Mercury risk management position statement

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February 2009

Overview

ICMM recognises the importance of responsible management of mercury. ICMM members are not primary producers of mercury nor do they use it in the processing of ores. However, mercury is a naturally occurring element which is sometimes present in the ore that ICMM members process. As a result, pollution controls at some ICMM member companies’ operations may collect mercury as a by-product.

Mercury is a global pollutant and there are legitimate calls within the industry and from external stakeholders to manage it effectively. ICMM members are committed to control mercury emissions to the environment. In addition to recognising the potential impacts of mercury once it is released into the environment, ICMM fully recognises the potential risks associated with by-product mercury and endorses the need for its effective management.

Mercury is used widely and sometimes illegally by artisanal miners to assist with the extraction of gold. This use is almost entirely uncontrolled with direct emissions to the environment. Consistent with ICMM’s materials and environmental stewardship commitments, ICMM seeks to promote the responsible management of mercury by-product down the value chain in light of the potential environmental and human health impacts of a failure to responsibly manage such mercury.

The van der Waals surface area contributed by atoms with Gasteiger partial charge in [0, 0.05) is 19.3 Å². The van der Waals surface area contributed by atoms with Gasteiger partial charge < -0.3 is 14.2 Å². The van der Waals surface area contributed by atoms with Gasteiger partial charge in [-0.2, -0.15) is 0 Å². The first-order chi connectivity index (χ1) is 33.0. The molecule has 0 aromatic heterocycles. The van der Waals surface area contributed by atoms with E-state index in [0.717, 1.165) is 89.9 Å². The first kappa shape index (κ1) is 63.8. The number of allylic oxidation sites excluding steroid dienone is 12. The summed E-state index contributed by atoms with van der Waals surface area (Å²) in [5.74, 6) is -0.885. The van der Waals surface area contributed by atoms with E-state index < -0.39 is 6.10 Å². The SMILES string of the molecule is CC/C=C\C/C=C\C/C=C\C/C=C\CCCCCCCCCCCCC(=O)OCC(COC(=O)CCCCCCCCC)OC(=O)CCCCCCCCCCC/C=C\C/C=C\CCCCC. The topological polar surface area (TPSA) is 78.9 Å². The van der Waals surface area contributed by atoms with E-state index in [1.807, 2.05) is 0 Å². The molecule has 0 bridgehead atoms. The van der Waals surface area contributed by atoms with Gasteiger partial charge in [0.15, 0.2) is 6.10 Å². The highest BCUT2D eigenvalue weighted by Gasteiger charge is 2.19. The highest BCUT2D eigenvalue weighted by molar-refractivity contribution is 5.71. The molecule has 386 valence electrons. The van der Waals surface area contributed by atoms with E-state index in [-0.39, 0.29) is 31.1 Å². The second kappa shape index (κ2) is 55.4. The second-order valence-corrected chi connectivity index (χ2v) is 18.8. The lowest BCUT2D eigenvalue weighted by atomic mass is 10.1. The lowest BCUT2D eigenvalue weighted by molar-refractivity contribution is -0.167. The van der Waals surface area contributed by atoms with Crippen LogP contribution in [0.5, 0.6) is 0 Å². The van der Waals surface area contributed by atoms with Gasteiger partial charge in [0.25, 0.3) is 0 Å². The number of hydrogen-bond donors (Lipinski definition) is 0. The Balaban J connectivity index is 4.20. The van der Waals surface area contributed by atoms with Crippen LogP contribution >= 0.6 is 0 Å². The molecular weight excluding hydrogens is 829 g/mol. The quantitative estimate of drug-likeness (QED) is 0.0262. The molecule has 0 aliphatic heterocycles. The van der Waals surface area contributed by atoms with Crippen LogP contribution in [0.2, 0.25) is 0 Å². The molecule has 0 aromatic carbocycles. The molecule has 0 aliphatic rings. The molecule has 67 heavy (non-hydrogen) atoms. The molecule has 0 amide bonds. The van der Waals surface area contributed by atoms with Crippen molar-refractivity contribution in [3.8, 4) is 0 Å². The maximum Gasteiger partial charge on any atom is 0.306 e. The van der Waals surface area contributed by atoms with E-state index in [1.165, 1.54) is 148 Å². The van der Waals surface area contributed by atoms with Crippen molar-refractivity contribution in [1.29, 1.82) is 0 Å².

Background on ICMM principles and position statements

All ICMM member companies implement the ICMM Sustainable Development Framework as a condition of membership. This includes commitments to implement 10 principles throughout their businesses, to report in line with the Global Reporting Initiative’s (GRI) Sustainability Reporting Framework and to obtain independent external assurance that the ICMM commitments are being met (this framework is described in detail at www.icmm.com/member-commitments).

The ICMM principles of particular relevance to chemicals management are:

In accordance with the principles, ICMM has also developed a number of position statements that further elaborate member commitments to particular issues. Company members comply with these statements by incorporating them into their operational practices.

This position statement sets out ICMM members’ approach to sound management of mercury related to their operations. While recognising that some ICMM members’ operations do contribute mercury releases to the environment, albeit only a minor incremental addition to the global load, ICMM members have agreed to the following position.

Recognition statements

ICMM members recognise that:

  1. Mercury is a metal that is transported globally in the atmosphere and has potential adverse human health and ecological effects.
  2. Although the scientific understanding of mercury is still evolving, enough is known and understood to warrant taking action to reduce mercury releases to the environment.